Medicare and Medicaid Continue Transition to Value-based Payments

Earlier this month, the Department of Health and Human Services (HHS) announced that 30 percent of Medicare payments are now tied to quality or value, nearly a year ahead of goals that it set for itself in early 2015.

According to HHS, over 10 million Medicare recipients are receiving care under alternatives to traditional fee-for-service arrangements. HHS credited most of its progress to the growth of Accountable Care Organizations (ACOs).  According to the department, there are now a total of 477 ACOs participating in its Shared Savings Program and the Pioneer ACO program.

The administration says that the transition to ACOs and value-based care will reduce costs and improve health-related outcomes for patients. It hopes to tie 50 percent of Medicare payments to these models by the end of 2018.

The ACO model is also increasingly being adopted within the Medicaid program. According to a recent report from the Center for Healthcare Strategies, eight states ─ Colorado, Illinois, Maine, Minnesota, New Jersey, Oregon, Utah, and Vermont ─ have launched Medicaid ACO or ACO-like programs, serving a total of more than 2.5 million beneficiaries.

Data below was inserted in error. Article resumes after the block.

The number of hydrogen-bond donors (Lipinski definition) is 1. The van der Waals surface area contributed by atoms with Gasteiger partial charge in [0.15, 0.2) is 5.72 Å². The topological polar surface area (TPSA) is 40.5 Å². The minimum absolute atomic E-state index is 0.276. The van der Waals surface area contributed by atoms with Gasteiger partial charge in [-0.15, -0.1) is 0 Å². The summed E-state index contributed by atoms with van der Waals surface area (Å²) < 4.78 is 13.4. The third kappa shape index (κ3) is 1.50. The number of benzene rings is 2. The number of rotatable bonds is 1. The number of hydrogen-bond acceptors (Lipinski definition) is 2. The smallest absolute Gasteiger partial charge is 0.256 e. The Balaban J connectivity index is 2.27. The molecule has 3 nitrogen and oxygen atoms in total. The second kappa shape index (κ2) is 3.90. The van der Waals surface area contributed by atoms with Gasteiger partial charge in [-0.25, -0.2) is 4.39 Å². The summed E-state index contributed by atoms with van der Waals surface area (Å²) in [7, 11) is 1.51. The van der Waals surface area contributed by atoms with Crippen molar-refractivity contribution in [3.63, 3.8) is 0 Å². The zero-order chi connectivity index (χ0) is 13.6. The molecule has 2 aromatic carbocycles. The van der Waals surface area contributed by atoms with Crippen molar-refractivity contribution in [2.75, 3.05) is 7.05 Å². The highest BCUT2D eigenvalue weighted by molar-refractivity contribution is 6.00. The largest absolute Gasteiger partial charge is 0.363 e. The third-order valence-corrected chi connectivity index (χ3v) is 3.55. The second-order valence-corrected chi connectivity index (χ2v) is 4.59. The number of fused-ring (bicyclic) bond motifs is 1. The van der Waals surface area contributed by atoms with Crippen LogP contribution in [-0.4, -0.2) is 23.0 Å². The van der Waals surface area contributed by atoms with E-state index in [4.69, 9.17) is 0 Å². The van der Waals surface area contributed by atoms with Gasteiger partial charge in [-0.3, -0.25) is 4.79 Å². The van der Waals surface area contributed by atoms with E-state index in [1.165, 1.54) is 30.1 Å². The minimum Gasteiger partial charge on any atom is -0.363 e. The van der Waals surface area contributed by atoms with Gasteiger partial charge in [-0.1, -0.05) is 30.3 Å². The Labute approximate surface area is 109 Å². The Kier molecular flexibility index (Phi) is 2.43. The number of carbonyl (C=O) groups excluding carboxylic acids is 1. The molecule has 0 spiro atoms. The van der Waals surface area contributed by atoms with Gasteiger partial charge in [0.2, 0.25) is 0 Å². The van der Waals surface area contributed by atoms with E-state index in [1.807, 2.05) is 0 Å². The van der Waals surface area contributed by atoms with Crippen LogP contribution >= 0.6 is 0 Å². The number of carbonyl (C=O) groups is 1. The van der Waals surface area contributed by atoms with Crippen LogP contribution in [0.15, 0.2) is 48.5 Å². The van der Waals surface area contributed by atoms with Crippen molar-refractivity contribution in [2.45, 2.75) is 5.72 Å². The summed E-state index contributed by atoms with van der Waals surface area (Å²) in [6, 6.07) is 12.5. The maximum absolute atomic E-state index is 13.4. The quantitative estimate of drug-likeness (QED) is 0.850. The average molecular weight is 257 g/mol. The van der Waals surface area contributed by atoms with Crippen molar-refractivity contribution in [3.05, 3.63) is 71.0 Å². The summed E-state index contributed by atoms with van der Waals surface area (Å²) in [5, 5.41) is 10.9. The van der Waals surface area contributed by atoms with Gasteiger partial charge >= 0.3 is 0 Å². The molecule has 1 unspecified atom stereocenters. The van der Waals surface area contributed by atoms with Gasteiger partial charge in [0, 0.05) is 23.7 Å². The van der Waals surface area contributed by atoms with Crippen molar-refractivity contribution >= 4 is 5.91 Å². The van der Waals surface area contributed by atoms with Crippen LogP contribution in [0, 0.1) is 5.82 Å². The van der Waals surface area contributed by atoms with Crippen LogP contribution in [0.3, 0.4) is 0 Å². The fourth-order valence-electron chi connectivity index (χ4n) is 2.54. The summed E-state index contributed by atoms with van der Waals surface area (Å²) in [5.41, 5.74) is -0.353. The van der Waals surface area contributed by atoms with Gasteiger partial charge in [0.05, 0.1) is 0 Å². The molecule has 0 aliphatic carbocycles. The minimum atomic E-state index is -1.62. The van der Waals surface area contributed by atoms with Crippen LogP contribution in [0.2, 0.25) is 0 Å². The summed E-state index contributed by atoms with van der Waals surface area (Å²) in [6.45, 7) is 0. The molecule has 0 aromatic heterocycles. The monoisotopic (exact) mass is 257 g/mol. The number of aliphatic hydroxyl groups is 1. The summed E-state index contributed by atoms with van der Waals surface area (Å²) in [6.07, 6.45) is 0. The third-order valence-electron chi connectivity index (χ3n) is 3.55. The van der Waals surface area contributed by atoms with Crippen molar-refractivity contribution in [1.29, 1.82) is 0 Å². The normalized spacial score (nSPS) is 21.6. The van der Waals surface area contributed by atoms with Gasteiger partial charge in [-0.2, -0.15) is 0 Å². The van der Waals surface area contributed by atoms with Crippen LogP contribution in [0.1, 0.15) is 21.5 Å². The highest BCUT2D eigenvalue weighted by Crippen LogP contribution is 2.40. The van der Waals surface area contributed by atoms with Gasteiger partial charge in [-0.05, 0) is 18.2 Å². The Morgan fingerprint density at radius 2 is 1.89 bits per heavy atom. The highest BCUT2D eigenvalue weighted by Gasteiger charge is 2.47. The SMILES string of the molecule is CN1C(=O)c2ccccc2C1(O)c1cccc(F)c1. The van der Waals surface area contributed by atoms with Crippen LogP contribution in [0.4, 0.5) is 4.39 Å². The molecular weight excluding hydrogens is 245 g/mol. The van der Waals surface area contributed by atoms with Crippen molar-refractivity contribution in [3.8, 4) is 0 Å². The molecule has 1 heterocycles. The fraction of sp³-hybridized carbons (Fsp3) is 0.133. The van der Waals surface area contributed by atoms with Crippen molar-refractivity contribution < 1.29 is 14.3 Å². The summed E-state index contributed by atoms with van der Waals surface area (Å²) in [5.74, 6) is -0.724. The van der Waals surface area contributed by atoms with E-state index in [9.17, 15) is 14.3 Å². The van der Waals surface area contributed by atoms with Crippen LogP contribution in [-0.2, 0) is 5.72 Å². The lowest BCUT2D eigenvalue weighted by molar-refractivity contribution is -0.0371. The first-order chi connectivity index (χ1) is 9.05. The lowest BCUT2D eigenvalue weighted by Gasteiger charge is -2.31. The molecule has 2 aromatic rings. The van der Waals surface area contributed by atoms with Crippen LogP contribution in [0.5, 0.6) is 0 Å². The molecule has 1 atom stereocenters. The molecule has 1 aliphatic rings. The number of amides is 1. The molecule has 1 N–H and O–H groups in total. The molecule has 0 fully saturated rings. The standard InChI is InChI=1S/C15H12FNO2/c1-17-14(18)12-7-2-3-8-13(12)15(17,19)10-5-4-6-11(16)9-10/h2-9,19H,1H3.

“Value-based purchasing is quickly becoming the new paradigm in Medicaid,” said Tom Betlach,  president of the National Association of Medicaid Directors (NAMD), which released a study of alternative payment models in Medicaid in late March.

These developments suggest rapid advancement in the use of value-based payment systems, but there is enormous variation among them, including the size of their financial incentives and the performance measures that are being used, according to a recent analysis for Health Affairs.

Organizations like the National Quality Forum have been working to support improvements in performance measures. Progress will also depend heavily on advancements in electronic health record (EHR) systems, which are still being rolled out in many health systems and have experienced a number of usability, interoperability, and security problems.

Some provider groups remain skeptical. According to a study released by American Academy of Family Physicians in late 2015, 69 percent of its members said that value-based payments would not improve patient care. They cited a number of barriers, including lack of evidence that using performance measures improved such care, lack of standardized measures, and increased costs in terms of staff time and training.

HHS is working to address these problems through a number of initiatives, including technical assistance and a pilot program for testing new financial incentives, quality standards, and increases in coordinated care.


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